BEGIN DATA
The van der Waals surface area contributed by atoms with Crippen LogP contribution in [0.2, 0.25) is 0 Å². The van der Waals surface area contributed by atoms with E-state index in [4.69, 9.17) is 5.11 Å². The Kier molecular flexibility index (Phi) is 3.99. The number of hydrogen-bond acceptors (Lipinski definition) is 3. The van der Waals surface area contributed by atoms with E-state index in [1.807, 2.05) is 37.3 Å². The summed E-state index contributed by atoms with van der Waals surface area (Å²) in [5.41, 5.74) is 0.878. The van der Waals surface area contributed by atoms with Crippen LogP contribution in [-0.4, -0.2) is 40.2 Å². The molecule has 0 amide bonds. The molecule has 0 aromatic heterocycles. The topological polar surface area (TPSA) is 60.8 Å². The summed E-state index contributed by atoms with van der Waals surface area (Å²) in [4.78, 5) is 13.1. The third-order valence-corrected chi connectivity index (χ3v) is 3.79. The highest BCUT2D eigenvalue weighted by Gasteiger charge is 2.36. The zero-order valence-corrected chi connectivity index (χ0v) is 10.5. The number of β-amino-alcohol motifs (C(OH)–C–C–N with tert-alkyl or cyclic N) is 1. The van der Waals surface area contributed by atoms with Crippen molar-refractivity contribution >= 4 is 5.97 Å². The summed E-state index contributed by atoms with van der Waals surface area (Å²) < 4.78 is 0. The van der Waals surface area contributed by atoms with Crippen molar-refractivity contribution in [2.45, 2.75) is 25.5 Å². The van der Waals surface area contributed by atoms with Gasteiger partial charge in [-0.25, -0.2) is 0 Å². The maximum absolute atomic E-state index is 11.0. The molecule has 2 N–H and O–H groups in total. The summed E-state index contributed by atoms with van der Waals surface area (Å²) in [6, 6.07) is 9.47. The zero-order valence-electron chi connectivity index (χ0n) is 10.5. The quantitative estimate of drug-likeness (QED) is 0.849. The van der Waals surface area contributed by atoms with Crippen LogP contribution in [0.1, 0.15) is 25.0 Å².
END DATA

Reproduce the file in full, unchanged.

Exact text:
The van der Waals surface area contributed by atoms with Crippen LogP contribution in [0.2, 0.25) is 0 Å². The van der Waals surface area contributed by atoms with E-state index in [4.69, 9.17) is 5.11 Å². The Kier molecular flexibility index (Phi) is 3.99. The number of hydrogen-bond acceptors (Lipinski definition) is 3. The van der Waals surface area contributed by atoms with E-state index in [1.807, 2.05) is 37.3 Å². The summed E-state index contributed by atoms with van der Waals surface area (Å²) in [5.41, 5.74) is 0.878. The van der Waals surface area contributed by atoms with Crippen LogP contribution in [-0.4, -0.2) is 40.2 Å². The molecule has 0 amide bonds. The molecule has 0 aromatic heterocycles. The topological polar surface area (TPSA) is 60.8 Å². The summed E-state index contributed by atoms with van der Waals surface area (Å²) in [4.78, 5) is 13.1. The third-order valence-corrected chi connectivity index (χ3v) is 3.79. The highest BCUT2D eigenvalue weighted by Gasteiger charge is 2.36. The zero-order valence-corrected chi connectivity index (χ0v) is 10.5. The number of β-amino-alcohol motifs (C(OH)–C–C–N with tert-alkyl or cyclic N) is 1. The van der Waals surface area contributed by atoms with Crippen molar-refractivity contribution >= 4 is 5.97 Å². The summed E-state index contributed by atoms with van der Waals surface area (Å²) < 4.78 is 0. The van der Waals surface area contributed by atoms with Crippen molar-refractivity contribution in [2.45, 2.75) is 25.5 Å². The van der Waals surface area contributed by atoms with Gasteiger partial charge in [-0.25, -0.2) is 0 Å². The maximum absolute atomic E-state index is 11.0. The molecule has 2 N–H and O–H groups in total. The summed E-state index contributed by atoms with van der Waals surface area (Å²) in [6, 6.07) is 9.47. The zero-order valence-electron chi connectivity index (χ0n) is 10.5. The quantitative estimate of drug-likeness (QED) is 0.849. The van der Waals surface area contributed by atoms with Crippen LogP contribution in [0.1, 0.15) is 25.0 Å².